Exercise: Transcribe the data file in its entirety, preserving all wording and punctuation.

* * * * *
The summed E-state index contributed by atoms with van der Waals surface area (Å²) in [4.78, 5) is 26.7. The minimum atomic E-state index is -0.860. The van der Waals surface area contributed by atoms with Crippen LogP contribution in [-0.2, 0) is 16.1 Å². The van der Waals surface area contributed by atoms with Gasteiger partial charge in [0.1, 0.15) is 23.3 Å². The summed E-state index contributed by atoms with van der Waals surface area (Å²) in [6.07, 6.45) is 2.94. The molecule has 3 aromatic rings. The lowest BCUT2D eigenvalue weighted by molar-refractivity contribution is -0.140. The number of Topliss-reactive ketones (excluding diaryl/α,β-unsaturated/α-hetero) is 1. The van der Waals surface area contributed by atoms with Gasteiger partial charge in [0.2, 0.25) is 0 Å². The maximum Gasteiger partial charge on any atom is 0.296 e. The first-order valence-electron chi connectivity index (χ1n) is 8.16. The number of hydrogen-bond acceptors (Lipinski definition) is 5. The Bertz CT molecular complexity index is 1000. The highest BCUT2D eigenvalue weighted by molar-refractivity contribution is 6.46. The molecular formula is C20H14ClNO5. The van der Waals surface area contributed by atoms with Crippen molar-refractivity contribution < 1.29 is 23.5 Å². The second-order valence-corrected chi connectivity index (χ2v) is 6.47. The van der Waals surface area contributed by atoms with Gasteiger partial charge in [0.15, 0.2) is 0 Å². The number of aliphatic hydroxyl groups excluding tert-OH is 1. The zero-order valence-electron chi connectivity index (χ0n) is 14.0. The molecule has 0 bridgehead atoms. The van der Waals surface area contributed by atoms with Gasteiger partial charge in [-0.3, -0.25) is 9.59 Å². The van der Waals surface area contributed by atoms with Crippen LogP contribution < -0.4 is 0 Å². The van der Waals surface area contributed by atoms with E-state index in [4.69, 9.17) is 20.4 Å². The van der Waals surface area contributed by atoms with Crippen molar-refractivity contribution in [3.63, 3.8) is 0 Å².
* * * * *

The summed E-state index contributed by atoms with van der Waals surface area (Å²) in [4.78, 5) is 26.7. The minimum atomic E-state index is -0.860. The van der Waals surface area contributed by atoms with Crippen LogP contribution in [-0.2, 0) is 16.1 Å². The van der Waals surface area contributed by atoms with Gasteiger partial charge in [0.1, 0.15) is 23.3 Å². The summed E-state index contributed by atoms with van der Waals surface area (Å²) in [6.07, 6.45) is 2.94. The molecule has 3 aromatic rings. The lowest BCUT2D eigenvalue weighted by molar-refractivity contribution is -0.140. The number of Topliss-reactive ketones (excluding diaryl/α,β-unsaturated/α-hetero) is 1. The van der Waals surface area contributed by atoms with Gasteiger partial charge in [0.2, 0.25) is 0 Å². The maximum Gasteiger partial charge on any atom is 0.296 e. The first-order valence-electron chi connectivity index (χ1n) is 8.16. The number of hydrogen-bond acceptors (Lipinski definition) is 5. The Bertz CT molecular complexity index is 1000. The highest BCUT2D eigenvalue weighted by molar-refractivity contribution is 6.46. The molecular formula is C20H14ClNO5. The van der Waals surface area contributed by atoms with Crippen molar-refractivity contribution < 1.29 is 23.5 Å². The second-order valence-corrected chi connectivity index (χ2v) is 6.47. The van der Waals surface area contributed by atoms with Gasteiger partial charge in [0.15, 0.2) is 0 Å². The number of aliphatic hydroxyl groups excluding tert-OH is 1. The zero-order valence-electron chi connectivity index (χ0n) is 14.0. The molecule has 0 bridgehead atoms. The van der Waals surface area contributed by atoms with Gasteiger partial charge in [-0.3, -0.25) is 9.59 Å². The van der Waals surface area contributed by atoms with Crippen LogP contribution < -0.4 is 0 Å². The van der Waals surface area contributed by atoms with E-state index in [4.69, 9.17) is 20.4 Å². The van der Waals surface area contributed by atoms with Crippen molar-refractivity contribution in [3.63, 3.8) is 0 Å².